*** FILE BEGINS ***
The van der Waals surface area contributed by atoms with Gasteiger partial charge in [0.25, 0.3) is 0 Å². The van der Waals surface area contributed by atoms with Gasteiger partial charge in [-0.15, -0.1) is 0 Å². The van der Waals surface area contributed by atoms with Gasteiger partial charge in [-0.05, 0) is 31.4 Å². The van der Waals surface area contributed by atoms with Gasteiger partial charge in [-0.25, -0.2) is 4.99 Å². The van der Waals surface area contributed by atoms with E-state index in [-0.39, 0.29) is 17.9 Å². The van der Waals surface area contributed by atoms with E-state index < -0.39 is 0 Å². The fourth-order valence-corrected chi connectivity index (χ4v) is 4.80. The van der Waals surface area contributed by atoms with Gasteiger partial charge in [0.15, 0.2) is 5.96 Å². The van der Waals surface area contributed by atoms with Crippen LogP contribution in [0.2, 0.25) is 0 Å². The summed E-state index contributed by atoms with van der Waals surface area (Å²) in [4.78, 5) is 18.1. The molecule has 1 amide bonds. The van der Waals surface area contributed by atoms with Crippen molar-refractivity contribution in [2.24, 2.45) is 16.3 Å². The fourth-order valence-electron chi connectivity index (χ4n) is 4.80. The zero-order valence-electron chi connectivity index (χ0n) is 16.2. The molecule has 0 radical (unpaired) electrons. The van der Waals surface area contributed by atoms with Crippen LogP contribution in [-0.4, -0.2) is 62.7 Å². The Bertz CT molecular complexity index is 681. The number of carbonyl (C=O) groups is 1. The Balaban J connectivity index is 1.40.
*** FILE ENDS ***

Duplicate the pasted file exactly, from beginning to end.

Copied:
The van der Waals surface area contributed by atoms with Gasteiger partial charge in [0.25, 0.3) is 0 Å². The van der Waals surface area contributed by atoms with Gasteiger partial charge in [-0.15, -0.1) is 0 Å². The van der Waals surface area contributed by atoms with Gasteiger partial charge in [-0.05, 0) is 31.4 Å². The van der Waals surface area contributed by atoms with Gasteiger partial charge in [-0.25, -0.2) is 4.99 Å². The van der Waals surface area contributed by atoms with E-state index in [-0.39, 0.29) is 17.9 Å². The van der Waals surface area contributed by atoms with E-state index < -0.39 is 0 Å². The fourth-order valence-corrected chi connectivity index (χ4v) is 4.80. The van der Waals surface area contributed by atoms with Gasteiger partial charge in [0.15, 0.2) is 5.96 Å². The van der Waals surface area contributed by atoms with Crippen LogP contribution in [0.2, 0.25) is 0 Å². The summed E-state index contributed by atoms with van der Waals surface area (Å²) in [4.78, 5) is 18.1. The molecule has 1 amide bonds. The van der Waals surface area contributed by atoms with Crippen molar-refractivity contribution in [2.24, 2.45) is 16.3 Å². The fourth-order valence-electron chi connectivity index (χ4n) is 4.80. The zero-order valence-electron chi connectivity index (χ0n) is 16.2. The molecule has 0 radical (unpaired) electrons. The van der Waals surface area contributed by atoms with Crippen LogP contribution in [-0.4, -0.2) is 62.7 Å². The Bertz CT molecular complexity index is 681. The number of carbonyl (C=O) groups is 1. The Balaban J connectivity index is 1.40.